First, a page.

In this article, we will learn how to easily set up Argo CD as an app of apps with Helm, deploy applications with Argo CD and subsequently manage these applications.
Argo CD? Helm? What are these things?
We need Argo CD because application definitions, configurations, and environments should be declarative and version controlled. Application deployment and lifecycle management should be automated, auditable, and easy to understand.
Helm helps you manage Kubernetes applications — Helm Charts help you define, install, and upgrade even the most complex Kubernetes application.
Charts are easy to create, version, share, and publish. In this tutorial, we are mostly re-using existing charts (including one of ours). To learn how to build and publish your own charts to GitHub pages, you can check out this article.
Now we know them, what do we want to do with them?
We want to set up Argo CD on our Kubernetes cluster, and then use it to deploy other applications following the steps below:
Creating a Kubernetes Cluster (on GKE)
Configure project info
Create a cluster (autopilot in this case)
The cluster name here is ‘demo-cluster’, in the ‘us-west1' region, and the project is ‘dev-workloads.
You can log in to your cloud console environment to see the progress of the deployment.
Note: The cluster can also be created using the cloud environment’s UI (but where’s the fun in that?).
Deploy Argo CD to our Kubernetes cluster
Connect to demo-cluster
Install ArgoCD using its Helm Chart
Typically, we would install ArgoCD by applying its manifest and following other instructions here, but instead, we’ll use Helm to install ArgoCD because we love Helm and it makes our lives super easier (check out why in the Helm section above).
Add Argo CD Helm repository
Install Argo CD
You can add the ‘— create-namespace’ flag and ‘-n <namespace>’ to install Argo CD in a new namespace or ‘-n <namespace>’ to do so in an existing namespace.
Expose the service
By default, the Argo CD API server is not exposed with an external IP. To access the API server, we can use change our server service to a load balancer, use an Ingress, or simply port forward. They all have their strengths and weaknesses (you can check them out).In this tutorial, we will be changing our service to a load balancer.
Now we can visit the external IP to see ArgoCD’s pretty landing page.
Login to Argo CD
Fetch ArgoCD’s default password and login (username is ‘admin’).
Connect ArgoCD to our Git repository
We’ll set up a git repository on Github and point our Argo CD configuration to a directory/folder in this repo. The orientation here is that, for the sake of maintainability, we can add manifests to this directory and Argo CD will automatically deploy these apps.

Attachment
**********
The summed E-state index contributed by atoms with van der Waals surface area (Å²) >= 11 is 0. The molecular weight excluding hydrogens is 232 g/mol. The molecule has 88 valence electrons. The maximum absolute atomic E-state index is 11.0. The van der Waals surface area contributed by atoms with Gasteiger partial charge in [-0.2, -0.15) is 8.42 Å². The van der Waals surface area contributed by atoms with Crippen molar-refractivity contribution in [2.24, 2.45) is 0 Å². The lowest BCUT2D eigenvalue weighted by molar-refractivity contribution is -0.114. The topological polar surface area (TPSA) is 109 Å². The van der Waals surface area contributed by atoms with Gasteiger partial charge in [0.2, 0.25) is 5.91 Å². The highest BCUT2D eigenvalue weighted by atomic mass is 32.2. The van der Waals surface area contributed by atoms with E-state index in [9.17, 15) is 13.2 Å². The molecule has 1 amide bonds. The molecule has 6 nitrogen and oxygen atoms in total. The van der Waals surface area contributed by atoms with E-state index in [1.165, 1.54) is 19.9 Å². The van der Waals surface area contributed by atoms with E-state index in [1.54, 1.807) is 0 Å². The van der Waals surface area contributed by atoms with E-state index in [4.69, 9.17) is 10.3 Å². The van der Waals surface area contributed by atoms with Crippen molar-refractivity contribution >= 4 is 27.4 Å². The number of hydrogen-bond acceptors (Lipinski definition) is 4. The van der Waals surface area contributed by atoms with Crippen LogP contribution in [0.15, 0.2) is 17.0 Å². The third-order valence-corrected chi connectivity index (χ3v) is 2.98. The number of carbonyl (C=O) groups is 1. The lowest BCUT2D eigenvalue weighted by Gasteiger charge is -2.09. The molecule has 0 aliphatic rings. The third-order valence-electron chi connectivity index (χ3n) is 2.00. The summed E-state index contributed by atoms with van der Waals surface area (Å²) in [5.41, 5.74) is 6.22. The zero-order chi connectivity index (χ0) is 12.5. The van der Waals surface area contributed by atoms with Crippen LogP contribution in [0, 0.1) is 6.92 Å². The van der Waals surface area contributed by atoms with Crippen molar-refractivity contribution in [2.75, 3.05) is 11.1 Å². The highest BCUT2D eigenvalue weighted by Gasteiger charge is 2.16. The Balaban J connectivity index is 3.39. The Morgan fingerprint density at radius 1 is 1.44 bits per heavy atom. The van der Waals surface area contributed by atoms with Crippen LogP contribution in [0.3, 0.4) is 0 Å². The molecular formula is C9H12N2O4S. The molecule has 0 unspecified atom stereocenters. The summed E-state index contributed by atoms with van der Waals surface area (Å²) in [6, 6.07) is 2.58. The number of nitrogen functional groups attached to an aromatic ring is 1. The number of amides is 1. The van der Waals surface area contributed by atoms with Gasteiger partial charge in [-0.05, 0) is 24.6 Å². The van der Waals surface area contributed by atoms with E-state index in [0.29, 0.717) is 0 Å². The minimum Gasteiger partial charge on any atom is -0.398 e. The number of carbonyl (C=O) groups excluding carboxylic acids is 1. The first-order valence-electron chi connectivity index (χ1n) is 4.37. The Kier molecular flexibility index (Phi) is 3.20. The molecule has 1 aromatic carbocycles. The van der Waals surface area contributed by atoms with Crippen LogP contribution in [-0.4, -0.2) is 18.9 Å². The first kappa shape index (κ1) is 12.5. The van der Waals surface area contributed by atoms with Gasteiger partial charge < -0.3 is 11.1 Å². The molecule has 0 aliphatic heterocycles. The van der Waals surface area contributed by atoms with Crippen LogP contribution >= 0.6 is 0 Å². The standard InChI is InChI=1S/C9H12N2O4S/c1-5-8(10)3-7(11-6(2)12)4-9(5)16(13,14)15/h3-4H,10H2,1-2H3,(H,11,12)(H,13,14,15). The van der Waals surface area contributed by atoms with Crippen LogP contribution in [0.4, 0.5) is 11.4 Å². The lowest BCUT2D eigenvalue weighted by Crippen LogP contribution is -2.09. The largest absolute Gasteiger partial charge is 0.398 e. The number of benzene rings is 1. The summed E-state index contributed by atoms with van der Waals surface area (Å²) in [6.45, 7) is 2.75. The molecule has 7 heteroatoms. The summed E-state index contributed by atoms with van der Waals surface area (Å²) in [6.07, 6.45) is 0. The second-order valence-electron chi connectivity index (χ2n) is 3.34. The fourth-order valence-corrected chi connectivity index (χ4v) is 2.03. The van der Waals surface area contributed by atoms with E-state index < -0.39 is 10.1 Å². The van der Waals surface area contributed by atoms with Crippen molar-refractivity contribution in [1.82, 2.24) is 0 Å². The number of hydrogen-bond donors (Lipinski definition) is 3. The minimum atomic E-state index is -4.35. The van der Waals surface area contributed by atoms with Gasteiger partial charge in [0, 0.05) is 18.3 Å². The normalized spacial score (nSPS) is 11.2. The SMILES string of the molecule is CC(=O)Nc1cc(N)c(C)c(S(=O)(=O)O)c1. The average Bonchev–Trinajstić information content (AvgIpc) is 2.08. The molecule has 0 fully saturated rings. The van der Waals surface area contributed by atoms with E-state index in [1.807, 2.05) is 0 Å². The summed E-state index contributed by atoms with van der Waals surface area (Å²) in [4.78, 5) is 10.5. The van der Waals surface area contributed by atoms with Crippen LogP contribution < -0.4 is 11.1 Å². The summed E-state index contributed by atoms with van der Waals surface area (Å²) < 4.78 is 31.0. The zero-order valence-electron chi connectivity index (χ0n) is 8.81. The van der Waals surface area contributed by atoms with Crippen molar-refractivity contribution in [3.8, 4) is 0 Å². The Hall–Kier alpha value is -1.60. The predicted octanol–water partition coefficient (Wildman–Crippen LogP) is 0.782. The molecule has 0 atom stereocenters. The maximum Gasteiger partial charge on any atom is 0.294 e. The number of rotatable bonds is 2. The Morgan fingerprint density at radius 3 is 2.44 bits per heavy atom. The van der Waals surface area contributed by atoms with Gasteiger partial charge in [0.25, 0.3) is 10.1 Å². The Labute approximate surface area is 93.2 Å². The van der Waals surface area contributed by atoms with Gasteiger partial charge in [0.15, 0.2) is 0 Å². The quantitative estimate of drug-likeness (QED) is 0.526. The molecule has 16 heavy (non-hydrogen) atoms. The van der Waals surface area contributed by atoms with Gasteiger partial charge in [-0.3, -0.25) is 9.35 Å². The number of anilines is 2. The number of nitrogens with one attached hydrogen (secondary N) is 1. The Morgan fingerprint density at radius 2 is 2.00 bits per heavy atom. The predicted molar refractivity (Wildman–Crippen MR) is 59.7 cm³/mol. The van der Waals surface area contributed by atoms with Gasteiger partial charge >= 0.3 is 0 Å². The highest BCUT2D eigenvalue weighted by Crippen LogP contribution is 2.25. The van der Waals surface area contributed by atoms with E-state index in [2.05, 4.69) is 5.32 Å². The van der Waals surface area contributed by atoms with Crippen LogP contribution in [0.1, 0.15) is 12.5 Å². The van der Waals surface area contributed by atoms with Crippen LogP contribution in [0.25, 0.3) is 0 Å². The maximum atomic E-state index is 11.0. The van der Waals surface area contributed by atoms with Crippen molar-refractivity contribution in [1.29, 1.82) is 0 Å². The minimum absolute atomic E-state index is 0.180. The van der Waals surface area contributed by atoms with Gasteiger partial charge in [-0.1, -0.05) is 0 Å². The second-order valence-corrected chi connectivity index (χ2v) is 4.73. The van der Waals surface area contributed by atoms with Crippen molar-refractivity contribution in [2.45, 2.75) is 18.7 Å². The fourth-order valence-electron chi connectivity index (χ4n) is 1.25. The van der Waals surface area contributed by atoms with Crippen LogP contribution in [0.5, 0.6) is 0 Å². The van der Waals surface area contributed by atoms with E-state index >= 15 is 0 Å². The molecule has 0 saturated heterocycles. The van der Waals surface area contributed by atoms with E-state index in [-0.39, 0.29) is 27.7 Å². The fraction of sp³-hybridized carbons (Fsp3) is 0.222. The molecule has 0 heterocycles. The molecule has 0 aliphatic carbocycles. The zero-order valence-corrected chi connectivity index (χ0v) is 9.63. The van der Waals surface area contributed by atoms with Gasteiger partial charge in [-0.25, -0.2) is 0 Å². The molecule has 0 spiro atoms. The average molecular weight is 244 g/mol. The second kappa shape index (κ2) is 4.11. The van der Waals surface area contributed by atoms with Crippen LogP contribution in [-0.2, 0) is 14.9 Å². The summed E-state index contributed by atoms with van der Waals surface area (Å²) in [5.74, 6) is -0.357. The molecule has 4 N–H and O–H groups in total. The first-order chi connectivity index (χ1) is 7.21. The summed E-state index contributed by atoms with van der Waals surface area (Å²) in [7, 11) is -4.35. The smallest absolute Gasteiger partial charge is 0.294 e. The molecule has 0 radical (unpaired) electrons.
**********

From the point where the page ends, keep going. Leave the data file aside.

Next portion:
Picture it this way, we add a root application resource, and every other app is a child of this app. The root application will generate manifests for other applications, ArgoCD will watch this application and synchronize any application generated by it (Don’t think about it too much).
This way, we need to only add one application manually, and yes, that’s the root application.
Setup Git repository
In this tutorial, we will use an existing repository but you can create a new one if you need to. What is important is having a folder for all your Argo CD manifests.
Connect ArgoCD to our git repo
To get your SSH key, use:
Find more info on SSH here.
Setup Argo CD as an app of apps
Create the root application
Deploy other applications using their Helm charts
Traditionally, in Argo CD, we can deploy applications with configurations in manifests that are the same as those we run ‘kubectl apply’ on. However, in our case, we use Helm charts (because it’s easier).
This is usually a 3 step process:
The steps are the same for all apps we want to deploy, except there are special requirements sometimes.
Example: Deploying Nginx
A standard Nginx chart can be found here.
Most of these properties are common to Kubernetes deployment manifests.
Our synchronization is done automatically since we set it that way.
Click the ‘nginx’ app
We can see traffic (network) information using the network view
We can visit the Load Balancer IP address
Navigate back to applications and click the root application
From the image above, we can see that the ‘nginx’ application is represented as a child of the ‘root’ application. This is a basic representation of the ‘app of apps’ concept.
From here on out, your deployment process is basically on autopilot (on some level). All we’ll keep doing is add manifests and maybe customize them if we need to. Let’s add Grafana and Prometheus apps.
Example 2: Deploying Grafana
That’s it. Let’s do the same for Prometheus (you can try to do this one yourself before following the instructions below).
Example 3: Deploying Prometheus
The error here is because of a GKE autopilot permission we don’t have, don’t bother.
In this article, we were able to learn:
TBH, one way or another, something will work. — Timothy Olaleke
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